Fake it till you make it

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"Fake it till you make it" (frequently 'til you make it or until you make it[1]) is an English aphorism which suggests that by imitating confidence, competence, and an optimistic mindset, a person can realize those qualities in their real life.[2][3] It echoes the underlying principles of cognitive behavioral therapy (CBT) as a means to enable a change in one's behavior.

The phrase "fake it till you make it" is similar in meaning to the idiom "act as if", and is also similar to Aristotle's idea that to be virtuous, one must act as a virtuous person would act.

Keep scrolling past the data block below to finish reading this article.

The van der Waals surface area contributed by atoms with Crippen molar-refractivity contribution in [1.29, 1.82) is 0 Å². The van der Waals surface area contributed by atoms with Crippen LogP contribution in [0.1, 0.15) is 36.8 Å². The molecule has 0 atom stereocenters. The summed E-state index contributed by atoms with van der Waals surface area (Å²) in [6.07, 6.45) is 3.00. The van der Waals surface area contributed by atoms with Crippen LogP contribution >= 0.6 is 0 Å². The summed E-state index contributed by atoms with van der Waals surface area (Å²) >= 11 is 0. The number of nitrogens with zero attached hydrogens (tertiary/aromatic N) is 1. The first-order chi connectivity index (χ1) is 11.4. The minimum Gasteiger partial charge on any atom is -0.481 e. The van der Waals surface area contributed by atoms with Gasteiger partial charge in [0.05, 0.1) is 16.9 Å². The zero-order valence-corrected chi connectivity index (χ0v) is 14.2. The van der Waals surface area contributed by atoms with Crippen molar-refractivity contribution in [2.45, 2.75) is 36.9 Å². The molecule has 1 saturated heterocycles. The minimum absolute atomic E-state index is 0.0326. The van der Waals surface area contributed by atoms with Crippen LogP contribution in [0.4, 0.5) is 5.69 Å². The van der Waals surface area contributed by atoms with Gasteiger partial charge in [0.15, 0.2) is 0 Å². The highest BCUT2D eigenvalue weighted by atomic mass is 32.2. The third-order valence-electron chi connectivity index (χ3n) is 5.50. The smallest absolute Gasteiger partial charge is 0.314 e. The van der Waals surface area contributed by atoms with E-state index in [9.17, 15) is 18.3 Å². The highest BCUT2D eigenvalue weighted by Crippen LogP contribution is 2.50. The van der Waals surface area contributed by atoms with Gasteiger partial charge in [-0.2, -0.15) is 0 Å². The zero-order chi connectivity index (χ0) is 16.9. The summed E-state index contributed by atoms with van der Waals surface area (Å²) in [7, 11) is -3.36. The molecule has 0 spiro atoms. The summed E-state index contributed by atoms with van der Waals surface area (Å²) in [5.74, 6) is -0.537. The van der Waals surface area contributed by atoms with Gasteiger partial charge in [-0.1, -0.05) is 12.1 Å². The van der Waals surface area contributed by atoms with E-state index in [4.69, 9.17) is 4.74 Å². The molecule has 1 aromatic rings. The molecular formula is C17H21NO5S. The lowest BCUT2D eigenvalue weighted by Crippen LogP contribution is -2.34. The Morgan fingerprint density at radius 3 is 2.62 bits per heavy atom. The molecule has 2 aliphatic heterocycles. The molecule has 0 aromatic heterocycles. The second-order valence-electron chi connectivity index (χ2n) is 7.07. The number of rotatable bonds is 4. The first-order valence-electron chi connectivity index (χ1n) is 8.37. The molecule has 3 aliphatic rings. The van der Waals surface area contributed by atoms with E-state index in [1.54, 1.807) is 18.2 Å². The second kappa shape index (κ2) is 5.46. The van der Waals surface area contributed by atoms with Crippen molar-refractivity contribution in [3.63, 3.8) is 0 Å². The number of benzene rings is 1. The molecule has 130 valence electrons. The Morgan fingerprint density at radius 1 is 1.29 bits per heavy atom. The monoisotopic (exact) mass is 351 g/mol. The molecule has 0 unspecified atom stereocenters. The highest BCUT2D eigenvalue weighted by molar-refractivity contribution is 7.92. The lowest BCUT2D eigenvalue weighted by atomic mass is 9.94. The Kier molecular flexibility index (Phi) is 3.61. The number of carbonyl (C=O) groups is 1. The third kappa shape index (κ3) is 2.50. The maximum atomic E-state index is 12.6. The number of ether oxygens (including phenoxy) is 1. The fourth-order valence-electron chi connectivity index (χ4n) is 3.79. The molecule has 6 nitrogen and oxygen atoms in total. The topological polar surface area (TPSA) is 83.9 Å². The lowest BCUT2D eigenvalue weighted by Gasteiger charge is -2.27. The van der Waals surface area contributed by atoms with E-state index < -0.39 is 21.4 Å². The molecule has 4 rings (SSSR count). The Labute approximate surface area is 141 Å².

In the 1920s, Alfred Adler, a disciple of Sigmund Freud, developed a therapeutic technique that he called "acting as if". This strategy gave his clients an opportunity to practice alternatives to dysfunctional behaviors. Adler's method is still used today and is often described as "role play".

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References[edit]

  1. ^ "Google Trends analysis of variants of "Fake it till you make it"". trends.google.com. Mountain View, California: Google. 2017-11-20. Retrieved 2017-11-20. 
  2. ^ Powell-Brown, Ann (2003). "Can You Be a Teacher of Literacy If You Don't Love to Read?". Journal of Adolescent & Adult Literacy. 47 (4): 284–288. JSTOR 40014774. 
  3. ^ Nielsen, Kelly (2015). "Fake It 'til You Make It: Why Community College Students' Aspirations Hold Steady". American Sociological Association. 88 (4): 265–283.